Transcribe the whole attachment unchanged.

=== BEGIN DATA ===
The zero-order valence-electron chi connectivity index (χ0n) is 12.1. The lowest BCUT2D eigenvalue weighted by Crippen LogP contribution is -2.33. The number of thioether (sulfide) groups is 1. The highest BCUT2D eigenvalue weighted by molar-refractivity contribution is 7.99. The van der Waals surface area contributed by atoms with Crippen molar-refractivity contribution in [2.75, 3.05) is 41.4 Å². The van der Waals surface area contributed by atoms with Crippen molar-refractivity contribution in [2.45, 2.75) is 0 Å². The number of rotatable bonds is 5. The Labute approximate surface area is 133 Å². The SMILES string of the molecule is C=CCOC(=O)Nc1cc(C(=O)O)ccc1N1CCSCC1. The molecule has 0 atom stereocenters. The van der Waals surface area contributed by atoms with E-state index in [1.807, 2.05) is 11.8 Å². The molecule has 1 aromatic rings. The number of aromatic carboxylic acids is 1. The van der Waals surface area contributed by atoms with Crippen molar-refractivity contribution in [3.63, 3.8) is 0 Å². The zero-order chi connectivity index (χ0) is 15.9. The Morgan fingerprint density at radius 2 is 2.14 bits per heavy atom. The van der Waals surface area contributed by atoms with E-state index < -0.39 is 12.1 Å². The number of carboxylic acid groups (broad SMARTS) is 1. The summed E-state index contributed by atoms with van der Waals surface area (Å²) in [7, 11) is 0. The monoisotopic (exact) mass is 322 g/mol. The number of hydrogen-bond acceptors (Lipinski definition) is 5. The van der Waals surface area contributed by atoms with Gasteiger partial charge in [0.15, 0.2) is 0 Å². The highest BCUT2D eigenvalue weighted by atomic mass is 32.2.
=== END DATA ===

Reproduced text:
The zero-order valence-electron chi connectivity index (χ0n) is 12.1. The lowest BCUT2D eigenvalue weighted by Crippen LogP contribution is -2.33. The number of thioether (sulfide) groups is 1. The highest BCUT2D eigenvalue weighted by molar-refractivity contribution is 7.99. The van der Waals surface area contributed by atoms with Crippen molar-refractivity contribution in [2.75, 3.05) is 41.4 Å². The van der Waals surface area contributed by atoms with Crippen molar-refractivity contribution in [2.45, 2.75) is 0 Å². The number of rotatable bonds is 5. The Labute approximate surface area is 133 Å². The SMILES string of the molecule is C=CCOC(=O)Nc1cc(C(=O)O)ccc1N1CCSCC1. The molecule has 0 atom stereocenters. The van der Waals surface area contributed by atoms with E-state index in [1.807, 2.05) is 11.8 Å². The molecule has 1 aromatic rings. The number of aromatic carboxylic acids is 1. The van der Waals surface area contributed by atoms with Crippen molar-refractivity contribution in [3.63, 3.8) is 0 Å². The zero-order chi connectivity index (χ0) is 15.9. The Morgan fingerprint density at radius 2 is 2.14 bits per heavy atom. The van der Waals surface area contributed by atoms with E-state index < -0.39 is 12.1 Å². The number of carboxylic acid groups (broad SMARTS) is 1. The summed E-state index contributed by atoms with van der Waals surface area (Å²) in [7, 11) is 0. The monoisotopic (exact) mass is 322 g/mol. The number of hydrogen-bond acceptors (Lipinski definition) is 5. The van der Waals surface area contributed by atoms with Gasteiger partial charge in [0.15, 0.2) is 0 Å². The highest BCUT2D eigenvalue weighted by atomic mass is 32.2.